Who said going into science wasn’t a lucrative career move? In Forbes’ latest ranking of the highest earning dead celebrities, Albert Einstein beat out the likes of John Lennon, Andy Warhol and Marilyn Monroe to take the fourth spot behind Elvis Presley, Charles Schulz and Heath Ledger. Even though the father of relativity has been dead for 53 years, he remains one of the most recognizable faces in the world. He’s been a consistent appearance on Forbes’ list and raked in $18 million last year.
But where is all this money coming from? And who gets it?
As it turns out, Einstein doesn’t have any living heirs. He bequested all his personal papers, intellectual property rights and the right to use his image to the Hebrew University of Jerusalem. The university hires the company Greenlight to manage these rights and dole out permission for Einstein paraphernalia. (Greenlight also manages the rights to Steve McQueen and the Wright brothers.)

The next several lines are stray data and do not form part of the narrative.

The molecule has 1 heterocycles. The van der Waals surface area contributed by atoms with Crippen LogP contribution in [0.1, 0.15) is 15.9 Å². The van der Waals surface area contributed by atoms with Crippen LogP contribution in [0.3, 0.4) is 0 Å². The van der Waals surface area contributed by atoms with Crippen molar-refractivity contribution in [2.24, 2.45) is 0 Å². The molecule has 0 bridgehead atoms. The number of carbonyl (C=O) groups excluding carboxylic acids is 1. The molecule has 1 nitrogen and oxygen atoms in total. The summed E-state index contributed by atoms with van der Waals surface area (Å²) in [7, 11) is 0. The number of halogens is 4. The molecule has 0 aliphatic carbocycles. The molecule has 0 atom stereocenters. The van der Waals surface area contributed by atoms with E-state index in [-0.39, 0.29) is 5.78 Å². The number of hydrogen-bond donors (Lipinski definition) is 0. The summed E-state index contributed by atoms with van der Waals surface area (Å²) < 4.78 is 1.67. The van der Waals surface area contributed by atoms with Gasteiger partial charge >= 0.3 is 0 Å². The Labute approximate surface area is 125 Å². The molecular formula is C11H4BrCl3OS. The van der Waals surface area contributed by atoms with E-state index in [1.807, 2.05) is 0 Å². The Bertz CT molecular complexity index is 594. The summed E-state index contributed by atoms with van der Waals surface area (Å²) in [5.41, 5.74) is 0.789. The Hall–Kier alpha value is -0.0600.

Greenlight says they receive 400 applications a year to use Einstein’s image, but they only approve about 40 of them. According to Martin Cribbs, director and brand strategy manager of Greenlight, to receive approval a company needs to prove that they are serious about the product, provide three years of sales predictions, and demonstrate a commitment to green issues. Cribbs says they reject proposals for cigarettes, sex toys, and anything of a scatological nature, like toilet paper.
Among products that have made the cut are Einstein calendars, mugs, jigsaw puzzles, action figures and a Japanese brand of coffee made by Nestle. The biggest source of revenue to the Einstein estate, however, comes from parents hoping to raise their very own geniuses. Disney’s line of Baby Einstein products, including educational DVD’s, books, and toys for babies, brings in millions every year. Most recently, Einstein has also been seen hawking Kobe Bryant’s new Nike ZKIII sneakers as part of its Genius campaign.
Earlier this year, Hebrew University asked an Israeli telephone company to retract its advertisements for its new Google-enabled mobile phones because they used the slogan “Everyone’s become an Einstein.” The company was told that it would cost NIS 400,000 (more than $100,000) to use the frizzy haired scientist-celeb for their ad campaign. Take that, Elvis.
Image: flickr / maveric2003